How illogical is this? A girl can’t be given aspirin, but she can undergo an invasive out-patient procedure in a clinic. One that has far more potential to cause her physical (not to mention emotional) damage than an aspirin.

Ads against Prop 85 showed an apparent loving mother telling us she knew if her daughter was pregnant, the girl would come to her and talk. But many girls “don’t have that kind of relationship with their parents.” At that point in the ad, background noise switched to yelling voices and breaking glass. The ad ended with urging voters to “think outside their bubble” and vote no.

Do voters really fall for that kind of spin?

Maybe some. But I tend to think it’s simply a part of the rigidity of pro-abortionists. (No, I will not call them by their fave moniker, “pro-choice.” They are pro getting rid of fetuses that grow into full-term babies.) Pro-abortionists don’t want anything that, in their view, encroaches on total rights to an abortion by anyone at any time. Logic doesn’t matter.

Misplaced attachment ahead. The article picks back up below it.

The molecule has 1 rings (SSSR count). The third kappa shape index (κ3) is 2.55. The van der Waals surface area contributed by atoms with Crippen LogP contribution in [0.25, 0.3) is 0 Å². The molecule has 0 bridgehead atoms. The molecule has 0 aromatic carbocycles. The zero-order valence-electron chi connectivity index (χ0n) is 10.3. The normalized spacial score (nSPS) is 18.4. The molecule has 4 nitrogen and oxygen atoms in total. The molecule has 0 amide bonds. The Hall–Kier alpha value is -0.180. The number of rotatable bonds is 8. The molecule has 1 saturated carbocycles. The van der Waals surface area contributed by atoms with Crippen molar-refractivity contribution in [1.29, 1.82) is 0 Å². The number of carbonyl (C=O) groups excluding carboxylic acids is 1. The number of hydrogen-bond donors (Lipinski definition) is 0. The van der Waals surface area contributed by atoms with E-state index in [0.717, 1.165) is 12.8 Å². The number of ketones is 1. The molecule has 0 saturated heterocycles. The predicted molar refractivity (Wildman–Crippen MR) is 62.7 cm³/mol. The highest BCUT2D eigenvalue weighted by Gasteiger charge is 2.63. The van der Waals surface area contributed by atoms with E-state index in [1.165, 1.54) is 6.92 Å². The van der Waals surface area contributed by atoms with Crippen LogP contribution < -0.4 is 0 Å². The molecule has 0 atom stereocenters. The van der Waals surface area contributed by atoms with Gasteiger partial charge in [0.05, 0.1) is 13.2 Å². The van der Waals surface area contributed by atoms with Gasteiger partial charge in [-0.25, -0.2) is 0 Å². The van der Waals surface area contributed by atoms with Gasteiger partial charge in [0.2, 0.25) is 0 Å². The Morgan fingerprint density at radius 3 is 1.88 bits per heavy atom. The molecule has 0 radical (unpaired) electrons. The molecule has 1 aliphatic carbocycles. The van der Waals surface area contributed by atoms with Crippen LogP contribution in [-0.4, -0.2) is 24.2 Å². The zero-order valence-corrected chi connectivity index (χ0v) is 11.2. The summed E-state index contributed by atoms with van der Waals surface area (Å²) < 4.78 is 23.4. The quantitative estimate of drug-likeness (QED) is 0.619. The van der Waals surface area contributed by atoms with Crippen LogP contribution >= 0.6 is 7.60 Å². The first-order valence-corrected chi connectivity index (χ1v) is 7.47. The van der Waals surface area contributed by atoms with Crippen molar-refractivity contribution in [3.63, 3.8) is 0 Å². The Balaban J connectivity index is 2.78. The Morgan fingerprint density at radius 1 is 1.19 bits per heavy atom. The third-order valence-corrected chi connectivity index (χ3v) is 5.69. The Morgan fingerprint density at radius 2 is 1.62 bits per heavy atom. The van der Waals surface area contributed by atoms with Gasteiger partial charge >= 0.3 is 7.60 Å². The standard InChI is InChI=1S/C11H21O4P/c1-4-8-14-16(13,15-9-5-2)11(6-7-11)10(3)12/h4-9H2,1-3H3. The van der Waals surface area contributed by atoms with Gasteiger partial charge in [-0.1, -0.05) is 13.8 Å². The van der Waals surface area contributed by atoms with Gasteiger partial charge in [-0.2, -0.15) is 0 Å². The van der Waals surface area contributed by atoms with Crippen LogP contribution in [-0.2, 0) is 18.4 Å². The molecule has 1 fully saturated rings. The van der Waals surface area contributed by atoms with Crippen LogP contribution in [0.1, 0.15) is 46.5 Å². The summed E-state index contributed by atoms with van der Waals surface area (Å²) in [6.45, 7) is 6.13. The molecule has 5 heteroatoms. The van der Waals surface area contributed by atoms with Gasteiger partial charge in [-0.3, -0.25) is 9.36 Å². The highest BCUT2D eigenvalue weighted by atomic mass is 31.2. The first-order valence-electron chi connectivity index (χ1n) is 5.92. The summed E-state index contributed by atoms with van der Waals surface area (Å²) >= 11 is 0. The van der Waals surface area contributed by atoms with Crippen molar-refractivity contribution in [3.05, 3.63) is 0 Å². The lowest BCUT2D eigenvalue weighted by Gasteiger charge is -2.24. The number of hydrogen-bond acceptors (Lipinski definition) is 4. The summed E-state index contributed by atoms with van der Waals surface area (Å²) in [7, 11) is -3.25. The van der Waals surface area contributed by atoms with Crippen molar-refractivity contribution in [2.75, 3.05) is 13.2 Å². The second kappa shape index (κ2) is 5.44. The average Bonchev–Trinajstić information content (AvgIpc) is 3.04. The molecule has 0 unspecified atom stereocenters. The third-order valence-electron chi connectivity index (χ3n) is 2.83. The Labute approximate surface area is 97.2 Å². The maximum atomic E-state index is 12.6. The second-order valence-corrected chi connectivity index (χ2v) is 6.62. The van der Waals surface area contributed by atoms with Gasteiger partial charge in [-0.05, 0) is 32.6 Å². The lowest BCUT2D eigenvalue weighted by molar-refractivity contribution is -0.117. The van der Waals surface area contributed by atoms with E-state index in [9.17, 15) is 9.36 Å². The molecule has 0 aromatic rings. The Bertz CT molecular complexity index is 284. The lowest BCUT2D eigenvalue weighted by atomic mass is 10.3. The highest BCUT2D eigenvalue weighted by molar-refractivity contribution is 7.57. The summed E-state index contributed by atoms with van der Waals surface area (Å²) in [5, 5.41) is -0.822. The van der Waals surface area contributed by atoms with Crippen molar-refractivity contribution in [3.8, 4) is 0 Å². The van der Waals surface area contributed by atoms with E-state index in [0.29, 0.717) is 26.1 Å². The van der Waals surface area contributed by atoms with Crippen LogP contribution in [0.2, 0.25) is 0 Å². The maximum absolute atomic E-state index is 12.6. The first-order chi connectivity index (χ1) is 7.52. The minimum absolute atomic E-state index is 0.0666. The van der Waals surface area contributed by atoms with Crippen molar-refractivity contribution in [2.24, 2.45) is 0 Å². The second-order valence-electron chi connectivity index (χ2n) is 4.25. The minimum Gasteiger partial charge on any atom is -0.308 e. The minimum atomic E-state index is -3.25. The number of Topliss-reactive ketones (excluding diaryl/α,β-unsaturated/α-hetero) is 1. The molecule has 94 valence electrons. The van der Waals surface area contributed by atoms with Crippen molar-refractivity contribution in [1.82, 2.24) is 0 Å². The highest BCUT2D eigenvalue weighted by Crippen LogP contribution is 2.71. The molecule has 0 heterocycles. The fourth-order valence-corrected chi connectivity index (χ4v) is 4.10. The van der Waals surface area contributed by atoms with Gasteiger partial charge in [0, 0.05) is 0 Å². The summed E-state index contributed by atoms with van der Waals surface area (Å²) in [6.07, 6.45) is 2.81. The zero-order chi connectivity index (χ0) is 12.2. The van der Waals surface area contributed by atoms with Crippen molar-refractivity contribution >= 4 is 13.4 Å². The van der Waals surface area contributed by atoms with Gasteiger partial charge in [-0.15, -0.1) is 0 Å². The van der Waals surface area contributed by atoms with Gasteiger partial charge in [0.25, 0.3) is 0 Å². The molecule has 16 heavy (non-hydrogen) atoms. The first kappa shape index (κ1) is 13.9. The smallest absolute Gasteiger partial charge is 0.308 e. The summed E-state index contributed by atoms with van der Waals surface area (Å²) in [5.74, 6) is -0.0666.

To be fair, I could be called rigid, too. I’m rigid in believing that the fetuses have a right to live and grow. In all the spin about girls in abusive households who might come to harm, and women who might die if abortion was outlawed, nobody on the pro-abortionist side talks about the thousands, millions of fetuses who absolutely, positively DO die every year.

Forensics and Faith has never been a political blog, and I’m not going to turn it into one. Tomorrow we shall return to talking about writing and the writing life, and I’m sure many of you will breathe a sigh of relief. But I’m speaking up today and saying--I'm angry. And I’m sad. Sad for California. Sad for our whole country.

Before my daughter left for school, I asked her if she still had enough aspirin in her backpack. Wouldn't want her to run out.